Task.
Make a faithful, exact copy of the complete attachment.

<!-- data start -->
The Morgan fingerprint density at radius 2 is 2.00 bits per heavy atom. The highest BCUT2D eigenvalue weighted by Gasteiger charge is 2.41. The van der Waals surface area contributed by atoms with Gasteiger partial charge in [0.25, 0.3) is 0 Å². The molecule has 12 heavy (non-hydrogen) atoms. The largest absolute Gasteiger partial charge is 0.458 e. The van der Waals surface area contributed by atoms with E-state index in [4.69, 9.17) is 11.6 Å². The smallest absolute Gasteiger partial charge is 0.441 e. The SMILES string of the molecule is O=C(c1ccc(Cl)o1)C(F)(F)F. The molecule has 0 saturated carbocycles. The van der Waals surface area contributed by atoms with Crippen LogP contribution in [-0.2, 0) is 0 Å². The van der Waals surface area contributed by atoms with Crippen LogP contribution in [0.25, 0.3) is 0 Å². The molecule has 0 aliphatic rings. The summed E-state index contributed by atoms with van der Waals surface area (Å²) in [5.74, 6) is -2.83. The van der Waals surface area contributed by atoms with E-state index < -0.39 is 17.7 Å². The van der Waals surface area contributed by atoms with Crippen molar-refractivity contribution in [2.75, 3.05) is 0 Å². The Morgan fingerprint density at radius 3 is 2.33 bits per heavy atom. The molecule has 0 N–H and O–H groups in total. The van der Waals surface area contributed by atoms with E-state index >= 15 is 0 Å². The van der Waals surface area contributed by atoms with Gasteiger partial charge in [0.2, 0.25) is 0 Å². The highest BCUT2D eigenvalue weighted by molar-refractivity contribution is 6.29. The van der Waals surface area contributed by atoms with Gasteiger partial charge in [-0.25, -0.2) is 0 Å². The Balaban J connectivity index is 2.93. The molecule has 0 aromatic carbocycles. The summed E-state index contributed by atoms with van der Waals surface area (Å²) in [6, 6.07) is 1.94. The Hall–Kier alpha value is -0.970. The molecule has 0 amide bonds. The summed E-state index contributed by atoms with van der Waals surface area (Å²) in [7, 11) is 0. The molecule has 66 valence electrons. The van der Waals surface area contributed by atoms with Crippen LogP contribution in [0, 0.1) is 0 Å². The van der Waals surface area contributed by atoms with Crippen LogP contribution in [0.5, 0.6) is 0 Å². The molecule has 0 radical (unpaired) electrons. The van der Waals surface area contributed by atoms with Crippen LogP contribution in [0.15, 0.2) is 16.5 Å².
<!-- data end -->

The Morgan fingerprint density at radius 2 is 2.00 bits per heavy atom. The highest BCUT2D eigenvalue weighted by Gasteiger charge is 2.41. The van der Waals surface area contributed by atoms with Gasteiger partial charge in [0.25, 0.3) is 0 Å². The molecule has 12 heavy (non-hydrogen) atoms. The largest absolute Gasteiger partial charge is 0.458 e. The van der Waals surface area contributed by atoms with E-state index in [4.69, 9.17) is 11.6 Å². The smallest absolute Gasteiger partial charge is 0.441 e. The SMILES string of the molecule is O=C(c1ccc(Cl)o1)C(F)(F)F. The molecule has 0 saturated carbocycles. The van der Waals surface area contributed by atoms with Crippen LogP contribution in [-0.2, 0) is 0 Å². The van der Waals surface area contributed by atoms with Crippen LogP contribution in [0.25, 0.3) is 0 Å². The molecule has 0 aliphatic rings. The summed E-state index contributed by atoms with van der Waals surface area (Å²) in [5.74, 6) is -2.83. The van der Waals surface area contributed by atoms with E-state index < -0.39 is 17.7 Å². The van der Waals surface area contributed by atoms with Crippen molar-refractivity contribution in [2.75, 3.05) is 0 Å². The Morgan fingerprint density at radius 3 is 2.33 bits per heavy atom. The molecule has 0 N–H and O–H groups in total. The van der Waals surface area contributed by atoms with E-state index >= 15 is 0 Å². The van der Waals surface area contributed by atoms with Gasteiger partial charge in [0.2, 0.25) is 0 Å². The highest BCUT2D eigenvalue weighted by molar-refractivity contribution is 6.29. The van der Waals surface area contributed by atoms with Gasteiger partial charge in [-0.25, -0.2) is 0 Å². The Balaban J connectivity index is 2.93. The molecule has 0 aromatic carbocycles. The summed E-state index contributed by atoms with van der Waals surface area (Å²) in [6, 6.07) is 1.94. The Hall–Kier alpha value is -0.970. The molecule has 0 amide bonds. The summed E-state index contributed by atoms with van der Waals surface area (Å²) in [7, 11) is 0. The molecule has 66 valence electrons. The van der Waals surface area contributed by atoms with Crippen LogP contribution in [0, 0.1) is 0 Å². The van der Waals surface area contributed by atoms with Crippen LogP contribution in [0.5, 0.6) is 0 Å². The molecule has 0 radical (unpaired) electrons. The van der Waals surface area contributed by atoms with Crippen LogP contribution in [0.15, 0.2) is 16.5 Å².